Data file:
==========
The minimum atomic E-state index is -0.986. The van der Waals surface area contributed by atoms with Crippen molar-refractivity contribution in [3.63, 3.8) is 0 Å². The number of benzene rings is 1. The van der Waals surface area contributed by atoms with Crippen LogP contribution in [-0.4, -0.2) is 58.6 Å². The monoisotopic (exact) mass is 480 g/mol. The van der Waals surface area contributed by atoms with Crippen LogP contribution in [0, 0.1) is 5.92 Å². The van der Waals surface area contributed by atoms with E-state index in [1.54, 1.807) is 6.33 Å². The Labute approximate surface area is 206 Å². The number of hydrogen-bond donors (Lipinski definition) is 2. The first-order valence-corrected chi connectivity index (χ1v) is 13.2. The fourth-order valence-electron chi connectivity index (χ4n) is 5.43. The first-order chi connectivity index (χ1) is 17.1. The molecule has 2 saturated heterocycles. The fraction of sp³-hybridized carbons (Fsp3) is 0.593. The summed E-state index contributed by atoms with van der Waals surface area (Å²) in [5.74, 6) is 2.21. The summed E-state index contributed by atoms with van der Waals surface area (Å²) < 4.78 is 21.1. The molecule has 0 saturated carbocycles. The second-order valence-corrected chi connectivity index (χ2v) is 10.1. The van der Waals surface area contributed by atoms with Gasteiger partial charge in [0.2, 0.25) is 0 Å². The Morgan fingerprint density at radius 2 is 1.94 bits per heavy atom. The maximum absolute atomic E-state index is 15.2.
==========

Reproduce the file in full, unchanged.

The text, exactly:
The minimum atomic E-state index is -0.986. The van der Waals surface area contributed by atoms with Crippen molar-refractivity contribution in [3.63, 3.8) is 0 Å². The number of benzene rings is 1. The van der Waals surface area contributed by atoms with Crippen LogP contribution in [-0.4, -0.2) is 58.6 Å². The monoisotopic (exact) mass is 480 g/mol. The van der Waals surface area contributed by atoms with Crippen LogP contribution in [0, 0.1) is 5.92 Å². The van der Waals surface area contributed by atoms with E-state index in [1.54, 1.807) is 6.33 Å². The Labute approximate surface area is 206 Å². The number of hydrogen-bond donors (Lipinski definition) is 2. The first-order valence-corrected chi connectivity index (χ1v) is 13.2. The fourth-order valence-electron chi connectivity index (χ4n) is 5.43. The first-order chi connectivity index (χ1) is 17.1. The molecule has 2 saturated heterocycles. The fraction of sp³-hybridized carbons (Fsp3) is 0.593. The summed E-state index contributed by atoms with van der Waals surface area (Å²) in [5.74, 6) is 2.21. The summed E-state index contributed by atoms with van der Waals surface area (Å²) < 4.78 is 21.1. The molecule has 0 saturated carbocycles. The second-order valence-corrected chi connectivity index (χ2v) is 10.1. The van der Waals surface area contributed by atoms with Gasteiger partial charge in [0.2, 0.25) is 0 Å². The Morgan fingerprint density at radius 2 is 1.94 bits per heavy atom. The maximum absolute atomic E-state index is 15.2.